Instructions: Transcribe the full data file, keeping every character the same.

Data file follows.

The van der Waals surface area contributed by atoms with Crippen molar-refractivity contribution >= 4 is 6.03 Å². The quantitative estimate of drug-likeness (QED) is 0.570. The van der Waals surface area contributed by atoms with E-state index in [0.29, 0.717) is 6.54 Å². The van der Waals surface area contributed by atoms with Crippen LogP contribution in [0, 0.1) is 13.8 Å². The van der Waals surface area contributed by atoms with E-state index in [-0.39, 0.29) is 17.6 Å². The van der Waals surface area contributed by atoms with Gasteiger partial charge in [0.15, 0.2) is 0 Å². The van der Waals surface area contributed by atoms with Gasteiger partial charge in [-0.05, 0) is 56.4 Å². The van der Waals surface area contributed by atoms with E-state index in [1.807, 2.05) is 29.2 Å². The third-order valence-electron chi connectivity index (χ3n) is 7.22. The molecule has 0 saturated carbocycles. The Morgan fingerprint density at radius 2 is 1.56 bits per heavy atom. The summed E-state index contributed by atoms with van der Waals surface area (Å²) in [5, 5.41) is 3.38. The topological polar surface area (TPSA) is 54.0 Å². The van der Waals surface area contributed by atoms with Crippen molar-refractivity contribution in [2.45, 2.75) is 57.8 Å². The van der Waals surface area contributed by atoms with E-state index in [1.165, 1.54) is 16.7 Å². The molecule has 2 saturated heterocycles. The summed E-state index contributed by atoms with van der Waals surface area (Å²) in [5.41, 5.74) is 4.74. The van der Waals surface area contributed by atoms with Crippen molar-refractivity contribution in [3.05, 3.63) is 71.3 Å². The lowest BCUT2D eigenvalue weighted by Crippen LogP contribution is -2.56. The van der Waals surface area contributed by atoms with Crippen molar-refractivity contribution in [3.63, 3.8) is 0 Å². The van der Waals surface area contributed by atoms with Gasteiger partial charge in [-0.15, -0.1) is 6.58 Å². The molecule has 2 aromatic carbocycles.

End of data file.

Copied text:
The van der Waals surface area contributed by atoms with Crippen molar-refractivity contribution >= 4 is 6.03 Å². The quantitative estimate of drug-likeness (QED) is 0.570. The van der Waals surface area contributed by atoms with E-state index in [0.29, 0.717) is 6.54 Å². The van der Waals surface area contributed by atoms with Crippen LogP contribution in [0, 0.1) is 13.8 Å². The van der Waals surface area contributed by atoms with E-state index in [-0.39, 0.29) is 17.6 Å². The van der Waals surface area contributed by atoms with Gasteiger partial charge in [0.15, 0.2) is 0 Å². The van der Waals surface area contributed by atoms with Gasteiger partial charge in [-0.05, 0) is 56.4 Å². The van der Waals surface area contributed by atoms with E-state index in [1.807, 2.05) is 29.2 Å². The third-order valence-electron chi connectivity index (χ3n) is 7.22. The molecule has 0 saturated carbocycles. The Morgan fingerprint density at radius 2 is 1.56 bits per heavy atom. The summed E-state index contributed by atoms with van der Waals surface area (Å²) in [5, 5.41) is 3.38. The topological polar surface area (TPSA) is 54.0 Å². The van der Waals surface area contributed by atoms with Crippen molar-refractivity contribution in [2.45, 2.75) is 57.8 Å². The van der Waals surface area contributed by atoms with E-state index in [1.165, 1.54) is 16.7 Å². The molecule has 2 saturated heterocycles. The summed E-state index contributed by atoms with van der Waals surface area (Å²) in [5.41, 5.74) is 4.74. The van der Waals surface area contributed by atoms with Crippen molar-refractivity contribution in [3.05, 3.63) is 71.3 Å². The lowest BCUT2D eigenvalue weighted by Crippen LogP contribution is -2.56. The van der Waals surface area contributed by atoms with Crippen molar-refractivity contribution in [3.63, 3.8) is 0 Å². The van der Waals surface area contributed by atoms with Gasteiger partial charge in [-0.15, -0.1) is 6.58 Å². The molecule has 2 aromatic carbocycles.